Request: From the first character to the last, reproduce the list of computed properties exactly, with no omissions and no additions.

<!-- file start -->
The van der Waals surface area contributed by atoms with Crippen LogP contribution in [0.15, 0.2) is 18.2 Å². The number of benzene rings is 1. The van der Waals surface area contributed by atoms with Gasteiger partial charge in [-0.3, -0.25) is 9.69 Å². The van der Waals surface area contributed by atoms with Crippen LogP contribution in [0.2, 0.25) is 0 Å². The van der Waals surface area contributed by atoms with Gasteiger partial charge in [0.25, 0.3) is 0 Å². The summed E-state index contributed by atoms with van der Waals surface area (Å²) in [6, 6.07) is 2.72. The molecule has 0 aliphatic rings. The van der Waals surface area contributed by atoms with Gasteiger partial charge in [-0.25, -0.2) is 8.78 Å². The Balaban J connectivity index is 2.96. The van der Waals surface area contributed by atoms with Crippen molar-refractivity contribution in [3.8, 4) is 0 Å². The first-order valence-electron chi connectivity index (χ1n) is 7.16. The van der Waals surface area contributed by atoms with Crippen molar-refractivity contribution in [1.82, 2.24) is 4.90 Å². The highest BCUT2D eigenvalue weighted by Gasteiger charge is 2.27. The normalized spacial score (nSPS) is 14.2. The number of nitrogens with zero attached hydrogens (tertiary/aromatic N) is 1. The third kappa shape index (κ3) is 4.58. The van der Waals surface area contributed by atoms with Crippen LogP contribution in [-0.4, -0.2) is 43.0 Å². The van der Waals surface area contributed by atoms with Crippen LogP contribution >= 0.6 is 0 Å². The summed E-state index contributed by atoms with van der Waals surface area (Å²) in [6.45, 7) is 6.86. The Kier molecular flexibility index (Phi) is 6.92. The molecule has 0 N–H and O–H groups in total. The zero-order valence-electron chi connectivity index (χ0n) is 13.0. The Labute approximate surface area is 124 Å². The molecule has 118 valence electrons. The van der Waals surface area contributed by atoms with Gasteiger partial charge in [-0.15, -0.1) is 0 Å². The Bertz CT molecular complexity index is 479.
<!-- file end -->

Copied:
The van der Waals surface area contributed by atoms with Crippen LogP contribution in [0.15, 0.2) is 18.2 Å². The number of benzene rings is 1. The van der Waals surface area contributed by atoms with Gasteiger partial charge in [-0.3, -0.25) is 9.69 Å². The van der Waals surface area contributed by atoms with Crippen LogP contribution in [0.2, 0.25) is 0 Å². The van der Waals surface area contributed by atoms with Gasteiger partial charge in [0.25, 0.3) is 0 Å². The summed E-state index contributed by atoms with van der Waals surface area (Å²) in [6, 6.07) is 2.72. The molecule has 0 aliphatic rings. The van der Waals surface area contributed by atoms with Gasteiger partial charge in [-0.25, -0.2) is 8.78 Å². The Balaban J connectivity index is 2.96. The van der Waals surface area contributed by atoms with Crippen molar-refractivity contribution in [3.8, 4) is 0 Å². The first-order valence-electron chi connectivity index (χ1n) is 7.16. The van der Waals surface area contributed by atoms with Crippen molar-refractivity contribution in [1.82, 2.24) is 4.90 Å². The highest BCUT2D eigenvalue weighted by Gasteiger charge is 2.27. The normalized spacial score (nSPS) is 14.2. The number of nitrogens with zero attached hydrogens (tertiary/aromatic N) is 1. The third kappa shape index (κ3) is 4.58. The van der Waals surface area contributed by atoms with Crippen LogP contribution in [-0.4, -0.2) is 43.0 Å². The van der Waals surface area contributed by atoms with Crippen LogP contribution >= 0.6 is 0 Å². The summed E-state index contributed by atoms with van der Waals surface area (Å²) in [6.45, 7) is 6.86. The Kier molecular flexibility index (Phi) is 6.92. The molecule has 0 N–H and O–H groups in total. The zero-order valence-electron chi connectivity index (χ0n) is 13.0. The Labute approximate surface area is 124 Å². The molecule has 118 valence electrons. The van der Waals surface area contributed by atoms with Gasteiger partial charge in [-0.15, -0.1) is 0 Å². The Bertz CT molecular complexity index is 479.